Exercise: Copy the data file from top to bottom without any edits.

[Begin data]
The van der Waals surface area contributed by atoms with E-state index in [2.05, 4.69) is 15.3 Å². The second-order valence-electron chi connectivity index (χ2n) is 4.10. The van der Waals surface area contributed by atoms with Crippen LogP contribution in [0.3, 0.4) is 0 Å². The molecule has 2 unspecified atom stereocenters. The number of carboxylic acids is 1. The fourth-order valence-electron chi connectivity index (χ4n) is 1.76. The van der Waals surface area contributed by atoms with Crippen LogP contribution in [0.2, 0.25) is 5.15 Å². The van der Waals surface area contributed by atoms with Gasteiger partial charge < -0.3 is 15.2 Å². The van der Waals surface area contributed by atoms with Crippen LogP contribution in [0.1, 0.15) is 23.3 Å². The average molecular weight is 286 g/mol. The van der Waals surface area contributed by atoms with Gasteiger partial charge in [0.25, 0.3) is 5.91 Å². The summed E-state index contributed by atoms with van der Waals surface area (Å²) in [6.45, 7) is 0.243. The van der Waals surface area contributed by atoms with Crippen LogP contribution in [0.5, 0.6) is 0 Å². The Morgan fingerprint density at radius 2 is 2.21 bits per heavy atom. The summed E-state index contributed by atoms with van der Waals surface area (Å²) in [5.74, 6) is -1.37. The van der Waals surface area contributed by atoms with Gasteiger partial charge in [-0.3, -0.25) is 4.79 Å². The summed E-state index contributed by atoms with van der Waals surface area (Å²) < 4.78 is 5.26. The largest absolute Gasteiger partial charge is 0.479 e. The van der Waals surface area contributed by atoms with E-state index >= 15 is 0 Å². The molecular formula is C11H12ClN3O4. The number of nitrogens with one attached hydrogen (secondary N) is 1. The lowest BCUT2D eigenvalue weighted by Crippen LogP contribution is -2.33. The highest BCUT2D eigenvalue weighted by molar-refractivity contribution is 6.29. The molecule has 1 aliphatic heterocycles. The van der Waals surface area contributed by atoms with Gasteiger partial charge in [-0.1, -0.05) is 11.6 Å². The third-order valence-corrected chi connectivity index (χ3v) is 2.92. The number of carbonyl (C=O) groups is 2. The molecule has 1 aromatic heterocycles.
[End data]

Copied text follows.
The van der Waals surface area contributed by atoms with E-state index in [2.05, 4.69) is 15.3 Å². The second-order valence-electron chi connectivity index (χ2n) is 4.10. The van der Waals surface area contributed by atoms with Crippen LogP contribution in [0.3, 0.4) is 0 Å². The molecule has 2 unspecified atom stereocenters. The number of carboxylic acids is 1. The fourth-order valence-electron chi connectivity index (χ4n) is 1.76. The van der Waals surface area contributed by atoms with Crippen LogP contribution in [0.2, 0.25) is 5.15 Å². The van der Waals surface area contributed by atoms with Gasteiger partial charge < -0.3 is 15.2 Å². The van der Waals surface area contributed by atoms with Crippen LogP contribution in [0.1, 0.15) is 23.3 Å². The average molecular weight is 286 g/mol. The van der Waals surface area contributed by atoms with Gasteiger partial charge in [0.25, 0.3) is 5.91 Å². The summed E-state index contributed by atoms with van der Waals surface area (Å²) in [6.45, 7) is 0.243. The van der Waals surface area contributed by atoms with Crippen LogP contribution in [0.5, 0.6) is 0 Å². The Morgan fingerprint density at radius 2 is 2.21 bits per heavy atom. The summed E-state index contributed by atoms with van der Waals surface area (Å²) in [5.74, 6) is -1.37. The van der Waals surface area contributed by atoms with Gasteiger partial charge in [-0.3, -0.25) is 4.79 Å². The summed E-state index contributed by atoms with van der Waals surface area (Å²) < 4.78 is 5.26. The largest absolute Gasteiger partial charge is 0.479 e. The van der Waals surface area contributed by atoms with E-state index >= 15 is 0 Å². The molecular formula is C11H12ClN3O4. The number of nitrogens with one attached hydrogen (secondary N) is 1. The lowest BCUT2D eigenvalue weighted by Crippen LogP contribution is -2.33. The highest BCUT2D eigenvalue weighted by molar-refractivity contribution is 6.29. The molecule has 1 aliphatic heterocycles. The van der Waals surface area contributed by atoms with Gasteiger partial charge in [-0.1, -0.05) is 11.6 Å². The third-order valence-corrected chi connectivity index (χ3v) is 2.92. The number of carbonyl (C=O) groups is 2. The molecule has 1 aromatic heterocycles.